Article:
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How a retired teacher, 72, became a dressage choreographer

September 23, 2018

FAIRVIEW, N.C. (AP) — Can you teach a horse to dance? Marlene Whitaker thinks with the right melodies, hard work and the right mindset, you can come pretty close.

A retired Buncombe County teacher, Whitaker, 72, spends just about every moment of her life these days listening to music, with visions of horses dancing in her head.

She is one of a rare breed - a dressage choreographer - who designs the performances for the highest level of dressage competition known as freestyle.

It is one of the most technically difficult aspects of equestrian sports, in which human rider and horse perform a series of required movements at different paces — a walk, trot and canter - set to music to demonstrate their artistic and technical prowess. They are given scores by a panel of judges, much as in figure skating or ballroom dancing.

The Paralympic athletes Whitaker works with were to perform her choreography Sept. 22 at the FEI World Equestrian Games’ Para-Dressage Individual Freestyle competition at the Tryon International Equestrian Center.

“The goal is to create a floor plan of movements to allow the horse to get the very best technical scores and then support it with music,” Whitaker said of her unique profession.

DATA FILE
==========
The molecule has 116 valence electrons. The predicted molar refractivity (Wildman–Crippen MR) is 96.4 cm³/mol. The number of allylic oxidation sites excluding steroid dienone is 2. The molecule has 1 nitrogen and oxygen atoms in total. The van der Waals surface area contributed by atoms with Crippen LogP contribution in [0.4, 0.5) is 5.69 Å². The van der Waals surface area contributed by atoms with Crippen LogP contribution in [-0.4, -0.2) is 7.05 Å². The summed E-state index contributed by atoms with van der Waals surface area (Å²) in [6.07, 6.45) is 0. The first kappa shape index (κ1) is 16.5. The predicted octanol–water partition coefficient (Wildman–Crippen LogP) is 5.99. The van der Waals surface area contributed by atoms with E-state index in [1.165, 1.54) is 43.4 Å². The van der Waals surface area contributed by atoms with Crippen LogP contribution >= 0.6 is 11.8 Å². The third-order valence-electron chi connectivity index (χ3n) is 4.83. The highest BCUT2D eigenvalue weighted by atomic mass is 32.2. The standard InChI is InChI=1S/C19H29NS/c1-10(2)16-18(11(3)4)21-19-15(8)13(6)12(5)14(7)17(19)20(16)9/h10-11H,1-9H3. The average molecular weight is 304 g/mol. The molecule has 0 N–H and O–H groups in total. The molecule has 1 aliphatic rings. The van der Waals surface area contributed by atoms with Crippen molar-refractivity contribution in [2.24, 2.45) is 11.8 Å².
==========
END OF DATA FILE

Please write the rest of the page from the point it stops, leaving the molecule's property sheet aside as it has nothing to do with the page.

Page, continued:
“Dressage is in the details, the little things that come together to make it look effortless. You will see such harmony of horse and rider that people will ask if the horse memorized the movements. The relationship is so subtle — it’s very sophisticated. It’s top sport work.”

Whitaker created freestyle performances for four U.S. athletes for the Tryon WEG, the highest level of equestrian sports in the world, which is held every four years in the middle of the Olympics cycle. The games, which include eight disciplines — dressage, para-dressage, driving, endurance, eventing, jumping, reining and vaulting — started Sept. 11 and run through Sept. 23.

Only four of the disciplines — dressage, para-dressage, eventing and jumping - are Olympic events, and athletes in those sports are already vying for spots on the 2020 Tokyo Olympics and Paralympics teams.

One of Whitaker’s longtime athletes, Becca Hart, 33, of Wellington, Florida, earned a bronze medal Tuesday in PI Grade III para-dressage with El Corona Texel, a 9-year-old Dutch Warmblood gelding owned by Rowan O’Riley.

Hart is a three-time Paralympian and has been to three World Equestrian Games.

She will compete in freestyle Saturday to an “ethereal” musical number that Whitaker choreographed.

On Thursday, Hart was cheering on her teammates in the warm, humid, open-air arena, and signing autographs from adoring fans. She competes in the para-dressage because of a genetic disease called familial spastic paraplegia, which causes muscle wasting and paralysis from the middle of the back down.